Solar firm announces major project to give Twin Cities renters cheaper energy


A market-leading solar power company has announced it will spend $200 million on a community solar garden project in Minnesota.

California-based SolarCity will build and operate 100 solar gardens on the fringes of the Twin Cities in conjunction with Minnetonka-based Sunrise Energy Ventures, the Star Tribune reports.

Many of these gardens will generate energy to sell to metro area apartment dwellers who can't otherwise enjoy the cheaper benefits of solar power.

"It enables us to provide clean, cheaper energy to renters," Lynton Rive, CEO of Solar City, told the newspaper. "The product will be available ... to schools, hospitals, businesses and homeowners, but ideally we will get as many renters as possible."

The Business Journal reports that 40 of the 100 1-megawatt gardens – located in Wright and Sherburne counties – will be reserved for renters and other residential customers. They'll generate enough power to reduce the bills of 600,000 apartment residents.

It's the latest solar power company to join a statewide project that allows Xcel Energy's 1.2 million Minnesota customers to subscribe to community solar gardens, with the output from these gardens sold to Xcel and in turn used to reduce subscribers' utility bills.

Interest in solar garden project growing

Last week, SunShare announced a deal with the City of Cologne, Minn., that will see all of the city's buildings and municipal services run on solar power.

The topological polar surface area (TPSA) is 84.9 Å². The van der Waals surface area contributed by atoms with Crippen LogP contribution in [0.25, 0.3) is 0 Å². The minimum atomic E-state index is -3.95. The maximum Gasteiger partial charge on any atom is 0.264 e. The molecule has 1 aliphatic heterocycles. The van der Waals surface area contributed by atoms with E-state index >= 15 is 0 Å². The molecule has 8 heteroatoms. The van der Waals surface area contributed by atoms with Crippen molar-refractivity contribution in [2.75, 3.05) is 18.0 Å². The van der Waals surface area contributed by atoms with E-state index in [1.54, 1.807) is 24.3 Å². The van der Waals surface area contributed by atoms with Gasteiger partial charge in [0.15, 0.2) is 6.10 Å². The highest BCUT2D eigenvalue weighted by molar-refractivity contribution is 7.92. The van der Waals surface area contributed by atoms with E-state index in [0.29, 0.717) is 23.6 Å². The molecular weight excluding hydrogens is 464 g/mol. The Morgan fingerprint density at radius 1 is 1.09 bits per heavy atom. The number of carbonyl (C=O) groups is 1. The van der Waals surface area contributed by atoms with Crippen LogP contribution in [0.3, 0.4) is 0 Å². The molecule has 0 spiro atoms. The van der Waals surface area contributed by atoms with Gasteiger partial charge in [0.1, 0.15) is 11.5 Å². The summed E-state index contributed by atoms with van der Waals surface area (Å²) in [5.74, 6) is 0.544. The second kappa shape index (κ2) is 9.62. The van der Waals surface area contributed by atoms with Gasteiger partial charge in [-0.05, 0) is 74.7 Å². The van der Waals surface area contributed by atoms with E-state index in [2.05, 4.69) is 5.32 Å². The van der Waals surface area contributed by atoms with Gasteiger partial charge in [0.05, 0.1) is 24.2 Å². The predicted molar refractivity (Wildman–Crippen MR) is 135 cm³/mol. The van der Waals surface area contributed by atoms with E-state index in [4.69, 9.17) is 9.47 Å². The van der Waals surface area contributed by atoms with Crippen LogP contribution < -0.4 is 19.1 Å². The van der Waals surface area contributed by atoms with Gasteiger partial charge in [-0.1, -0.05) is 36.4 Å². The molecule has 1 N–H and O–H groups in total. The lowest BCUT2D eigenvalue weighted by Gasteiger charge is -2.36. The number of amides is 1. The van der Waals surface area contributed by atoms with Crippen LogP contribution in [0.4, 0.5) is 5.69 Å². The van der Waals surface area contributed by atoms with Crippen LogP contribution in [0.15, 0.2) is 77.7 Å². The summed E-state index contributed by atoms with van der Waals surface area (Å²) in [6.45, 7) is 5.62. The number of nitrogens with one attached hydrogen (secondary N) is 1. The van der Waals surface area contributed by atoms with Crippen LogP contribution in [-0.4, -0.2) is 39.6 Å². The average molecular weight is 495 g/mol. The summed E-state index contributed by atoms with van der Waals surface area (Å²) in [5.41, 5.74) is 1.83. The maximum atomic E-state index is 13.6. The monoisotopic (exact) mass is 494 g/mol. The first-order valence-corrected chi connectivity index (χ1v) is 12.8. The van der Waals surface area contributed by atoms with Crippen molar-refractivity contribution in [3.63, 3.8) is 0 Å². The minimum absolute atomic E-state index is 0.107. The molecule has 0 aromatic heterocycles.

SunShare has gone further this week, announcing it will build more community solar gardens in Minnesota, albeit on a smaller scale to Solar City's, with around 5,000 properties expected to benefit, according to a press release.

Last month, the Pioneer Press reported that Edina-based Geronimo Energy was given the green light to build solar gardens on the same scale as Solar City – with 100MW in total being generated, albeit over 16 counties instead of Solar City's two.

The Star Tribune adds that California-based SunEdison and Chicago's SoCore Energy have also entered the Minnesota market since the solar garden project was authorized in 2013.

The newspaper notes that the future of SolarCity's project in its current form will depend on a ruling by the Public Utilities Commission next week, after Xcel complained of companies clustering solar gardens in one location, rather than spreading them out across the state.

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